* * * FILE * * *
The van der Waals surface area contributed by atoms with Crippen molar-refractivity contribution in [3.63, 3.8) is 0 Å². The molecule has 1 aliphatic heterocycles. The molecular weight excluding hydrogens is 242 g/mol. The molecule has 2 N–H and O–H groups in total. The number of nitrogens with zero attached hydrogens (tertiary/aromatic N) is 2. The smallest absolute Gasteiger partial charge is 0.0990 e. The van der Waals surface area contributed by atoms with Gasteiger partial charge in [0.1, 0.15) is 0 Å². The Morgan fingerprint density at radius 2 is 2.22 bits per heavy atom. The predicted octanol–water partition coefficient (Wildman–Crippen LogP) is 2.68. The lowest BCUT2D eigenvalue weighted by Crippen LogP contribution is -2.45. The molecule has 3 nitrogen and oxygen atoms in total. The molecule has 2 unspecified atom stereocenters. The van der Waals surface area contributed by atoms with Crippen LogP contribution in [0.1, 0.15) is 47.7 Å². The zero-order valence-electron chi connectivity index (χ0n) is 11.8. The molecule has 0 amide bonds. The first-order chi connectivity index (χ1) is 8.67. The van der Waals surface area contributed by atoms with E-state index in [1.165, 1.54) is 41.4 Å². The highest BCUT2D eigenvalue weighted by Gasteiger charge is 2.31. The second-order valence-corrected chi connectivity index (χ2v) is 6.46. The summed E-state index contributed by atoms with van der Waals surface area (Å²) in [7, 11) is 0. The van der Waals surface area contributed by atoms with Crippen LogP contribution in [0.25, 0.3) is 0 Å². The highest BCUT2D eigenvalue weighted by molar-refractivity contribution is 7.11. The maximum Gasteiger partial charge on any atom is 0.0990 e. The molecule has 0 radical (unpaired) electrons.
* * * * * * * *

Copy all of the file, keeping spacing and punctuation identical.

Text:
The van der Waals surface area contributed by atoms with Crippen molar-refractivity contribution in [3.63, 3.8) is 0 Å². The molecule has 1 aliphatic heterocycles. The molecular weight excluding hydrogens is 242 g/mol. The molecule has 2 N–H and O–H groups in total. The number of nitrogens with zero attached hydrogens (tertiary/aromatic N) is 2. The smallest absolute Gasteiger partial charge is 0.0990 e. The van der Waals surface area contributed by atoms with Gasteiger partial charge in [0.1, 0.15) is 0 Å². The Morgan fingerprint density at radius 2 is 2.22 bits per heavy atom. The predicted octanol–water partition coefficient (Wildman–Crippen LogP) is 2.68. The lowest BCUT2D eigenvalue weighted by Crippen LogP contribution is -2.45. The molecule has 3 nitrogen and oxygen atoms in total. The molecule has 2 unspecified atom stereocenters. The van der Waals surface area contributed by atoms with Crippen LogP contribution in [0.1, 0.15) is 47.7 Å². The zero-order valence-electron chi connectivity index (χ0n) is 11.8. The molecule has 0 amide bonds. The first-order chi connectivity index (χ1) is 8.67. The van der Waals surface area contributed by atoms with E-state index in [1.165, 1.54) is 41.4 Å². The highest BCUT2D eigenvalue weighted by Gasteiger charge is 2.31. The second-order valence-corrected chi connectivity index (χ2v) is 6.46. The summed E-state index contributed by atoms with van der Waals surface area (Å²) in [7, 11) is 0. The van der Waals surface area contributed by atoms with Crippen LogP contribution in [0.25, 0.3) is 0 Å². The highest BCUT2D eigenvalue weighted by molar-refractivity contribution is 7.11. The maximum Gasteiger partial charge on any atom is 0.0990 e. The molecule has 0 radical (unpaired) electrons.